Do your patients brush their teeth, floss, and visit their dentist once or twice each year? You’d sure hope so! Oral hygiene has become part and parcel of modern life, and we’re all the better for it. Where tooth decay and gum disease were once common problems, most Americans now keep their teeth healthy and clean. And while some people still don’t take care of their teeth, you’ll rarely hear anyone defend infrequent brushing, flossing, and dental appointments.
Unfortunately, few people think the same way about their spines — at least for now. Not surprisingly, 31 million Americans experience low back pain at any given time, and according to the American Chiropractic Association, approximately 80 percent of the population will experience a back problem at some point in their lives. Many chiropractors are trying to change the status quo, however with a concept called spinal hygiene.
Similar to oral hygiene, good spinal hygiene requires regular “maintenance” — exercises, stretching, and relaxations that offers relief from the rigors of daily life. Some of these exercises may be intuitive to patients, such as flexion and extension of the neck and spine, but good habits require consistent reinforcement, especially when they deviate from patients’ usual routines. Prolonged sitting, sleeping face-down, and poor posture are common in most populations. These issues present perfect opportunities for patient education.
Like oral hygiene, spinal hygiene also requires regular visits with a specialist — in this case, a chiropractor. Even if your patients are diligent with their spine-healthy habits, optimal health requires that they see you for assessments and adjustments. Just as regular dental checkups can curtail minor toothaches and decay; chiropractic visits can address small subluxations before they cause debilitating back pain. In the long run, these regular visits may even save patients from the significant medical expenses they would incur from surgeries, orthotics, and prescription medications.
Chiropractors understand that as the housing of the nervous system, the spine can influence all manner of musculoskeletal and systemic conditions. Oral hygiene is likewise important in avoiding infections, heart disease, and respiratory problems. While the general population understands the widespread benefits of a clean mouth, they haven’t caught on to the far-reaching effects of a healthy spine. From better sleep to improved athletic performance to a reduction in headaches, a few minutes each day spent on spinal hygiene can have a significant impact on patients’ quality of life.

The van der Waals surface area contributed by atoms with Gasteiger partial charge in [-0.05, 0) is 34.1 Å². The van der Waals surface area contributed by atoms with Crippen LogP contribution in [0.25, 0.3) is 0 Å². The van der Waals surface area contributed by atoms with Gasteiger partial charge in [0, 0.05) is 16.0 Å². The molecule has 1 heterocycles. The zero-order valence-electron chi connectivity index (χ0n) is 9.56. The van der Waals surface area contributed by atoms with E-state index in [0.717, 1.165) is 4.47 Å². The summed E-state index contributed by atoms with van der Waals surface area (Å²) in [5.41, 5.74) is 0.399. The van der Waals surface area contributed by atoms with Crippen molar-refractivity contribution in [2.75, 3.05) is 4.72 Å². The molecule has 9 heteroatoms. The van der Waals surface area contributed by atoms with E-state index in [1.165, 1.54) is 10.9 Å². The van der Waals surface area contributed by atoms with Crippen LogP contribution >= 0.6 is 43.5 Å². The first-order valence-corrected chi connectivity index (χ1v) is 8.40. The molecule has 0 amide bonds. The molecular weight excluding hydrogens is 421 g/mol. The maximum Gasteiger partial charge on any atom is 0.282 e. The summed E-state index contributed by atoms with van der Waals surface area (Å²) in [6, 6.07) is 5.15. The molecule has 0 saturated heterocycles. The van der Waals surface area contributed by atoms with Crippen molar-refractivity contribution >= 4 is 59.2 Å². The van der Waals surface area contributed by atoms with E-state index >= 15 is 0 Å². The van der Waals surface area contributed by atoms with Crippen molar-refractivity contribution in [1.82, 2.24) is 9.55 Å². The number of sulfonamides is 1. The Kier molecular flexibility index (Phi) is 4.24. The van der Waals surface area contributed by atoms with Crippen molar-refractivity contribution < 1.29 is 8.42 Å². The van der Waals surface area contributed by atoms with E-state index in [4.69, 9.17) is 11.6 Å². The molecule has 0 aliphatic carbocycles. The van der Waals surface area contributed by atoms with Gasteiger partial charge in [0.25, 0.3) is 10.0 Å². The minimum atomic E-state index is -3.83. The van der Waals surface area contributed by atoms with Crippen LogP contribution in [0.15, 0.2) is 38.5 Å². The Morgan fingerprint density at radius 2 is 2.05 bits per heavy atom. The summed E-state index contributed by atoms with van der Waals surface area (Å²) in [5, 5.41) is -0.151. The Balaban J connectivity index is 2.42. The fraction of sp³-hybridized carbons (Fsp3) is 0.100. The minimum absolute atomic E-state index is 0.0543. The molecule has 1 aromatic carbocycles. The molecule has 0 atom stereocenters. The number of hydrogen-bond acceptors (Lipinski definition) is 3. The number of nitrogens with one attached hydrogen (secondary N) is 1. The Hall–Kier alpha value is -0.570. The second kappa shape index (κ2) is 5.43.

Because spinal hygiene has more to do with education than sales, it’s an excellent approach to earning your patients’ trust. Instead of selling adjustments or assessments outright, you’re giving people the information they need to take control of their own health. The more knowledge and acceptance you generate among your patients, the more likely they are to prioritize their spinal hygiene — and the more they’ll trust your professional opinion.
Ultimately, spinal hygiene may be the chiropractic industry’s best response to the rise of managed care. Because current managed care models limit reimbursements, many patients only seek chiropractic care once they’re already in pain. Dentistry used to be the same way, with most patients only checking in for toothaches, cavities, and root canals.
Fortunately these changes are possible with or without the help of insurance industry reform. By focusing on spinal hygiene within your community, you can encourage current and future patients to be more proactive with their health through exercise, better posture, and regular visits. Plenty of people still pay out-of-pocket for dental checkups, after all, realizing the long-term benefits and peace of mind they stand to gain. The same can become a reality for long-term spinal hygiene.
Spinal hygiene also presents myriad opportunities to sell products and partner with like-minded companies. From nutritional supplements to exercise equipment to mattresses, pillows and orthotics, there are plenty of products your patients can use to reduce pain and improve the health of their spines. Once you’ve earned acceptance and trust from your patients regarding spinal hygiene, selling those products can become an integral part of your practice.